TV Review: Sorkin’s The Newsroom — Corny, But Inspiring

The Newsroom is the worst of Aaron Sorkin and the best of Aaron Sorkin; you can't have one without the other, and I'll wager that anyone who's ever enjoyed his work must know that. Set at the fictional, New York–based cable network ACN, the show is part of an unofficial triptych of shows about how TV is watched and consumed. Like its predecessors — the mostly fondly remembered Sports Night and the train wreck Studio 60 on the Sunset Strip — it's equal parts screwball comedy, workplace drama, and polemic about what's wrong with America and American media and how they could be fixed if we'd just find our moral compass, or what's left of it, and quit being slaves to ratings, profits, and cheap cynicism.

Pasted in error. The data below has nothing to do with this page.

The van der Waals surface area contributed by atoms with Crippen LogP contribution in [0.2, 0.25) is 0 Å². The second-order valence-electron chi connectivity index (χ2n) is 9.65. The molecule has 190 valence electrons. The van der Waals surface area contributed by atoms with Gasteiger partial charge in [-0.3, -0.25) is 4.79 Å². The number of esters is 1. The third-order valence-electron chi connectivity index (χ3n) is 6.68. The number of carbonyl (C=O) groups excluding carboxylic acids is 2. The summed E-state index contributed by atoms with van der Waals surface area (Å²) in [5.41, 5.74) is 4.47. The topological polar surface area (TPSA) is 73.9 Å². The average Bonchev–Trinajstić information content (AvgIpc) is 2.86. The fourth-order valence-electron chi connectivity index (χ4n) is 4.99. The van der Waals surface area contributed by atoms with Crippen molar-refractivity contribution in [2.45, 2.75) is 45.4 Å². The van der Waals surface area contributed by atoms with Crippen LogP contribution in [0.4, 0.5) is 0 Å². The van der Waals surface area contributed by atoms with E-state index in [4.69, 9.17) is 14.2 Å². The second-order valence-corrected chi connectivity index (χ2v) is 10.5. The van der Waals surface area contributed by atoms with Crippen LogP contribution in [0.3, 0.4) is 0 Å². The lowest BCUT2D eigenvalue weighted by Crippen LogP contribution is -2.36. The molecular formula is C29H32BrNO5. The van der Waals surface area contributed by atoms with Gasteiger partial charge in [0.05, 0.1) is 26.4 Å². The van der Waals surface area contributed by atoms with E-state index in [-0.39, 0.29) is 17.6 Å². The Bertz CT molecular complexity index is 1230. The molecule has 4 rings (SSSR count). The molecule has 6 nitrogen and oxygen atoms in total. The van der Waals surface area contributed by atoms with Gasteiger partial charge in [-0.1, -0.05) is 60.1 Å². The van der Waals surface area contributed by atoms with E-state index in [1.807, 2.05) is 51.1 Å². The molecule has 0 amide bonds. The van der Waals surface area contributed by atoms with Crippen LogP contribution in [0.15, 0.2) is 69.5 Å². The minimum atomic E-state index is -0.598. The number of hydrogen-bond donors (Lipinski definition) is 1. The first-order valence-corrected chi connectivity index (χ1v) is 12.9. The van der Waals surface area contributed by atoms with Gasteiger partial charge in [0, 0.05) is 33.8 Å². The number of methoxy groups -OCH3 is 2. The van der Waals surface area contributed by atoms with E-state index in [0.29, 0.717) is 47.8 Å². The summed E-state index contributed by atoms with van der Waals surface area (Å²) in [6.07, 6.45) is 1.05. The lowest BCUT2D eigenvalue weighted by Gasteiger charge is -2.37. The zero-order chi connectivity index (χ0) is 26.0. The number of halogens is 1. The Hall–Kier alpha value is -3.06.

If you rolled your eyes at that last sentiment, The Newsroom isn't worth your time. From the minute that Thomas Newman's stirring opening theme kicks in, you know you're in for a tale of ideals reawakened and cynicism rejected — a show in which tough professionals try to walk a fine line between pragmatism and Pollyanna softness while putting out journalism that Edward R. Murrow would have been proud of. The two main characters, cable news anchor Will McAvoy (Jeff Daniels) and his executive producer MacKenzie McHale (Emily Mortimer), are trying to turn their hour-long nightly news program into a beacon of journalism. Set in the very recent past (2010–11 to be exact), the show has plenty of flaws, some of them deep: The monologues often become position papers, even harangues, and its men tend to be less easily flustered and kooky than its women. But its optimism is bracing. Created by Sorkin and co-produced by Greg Mottola (Undeclared, Adventureland), it feels more like a broadcast network drama than something that would air on HBO, a channel whose dramas tend to tell us that our institutions have either decayed into irrelevance and corruption or were always rotten. Read More...


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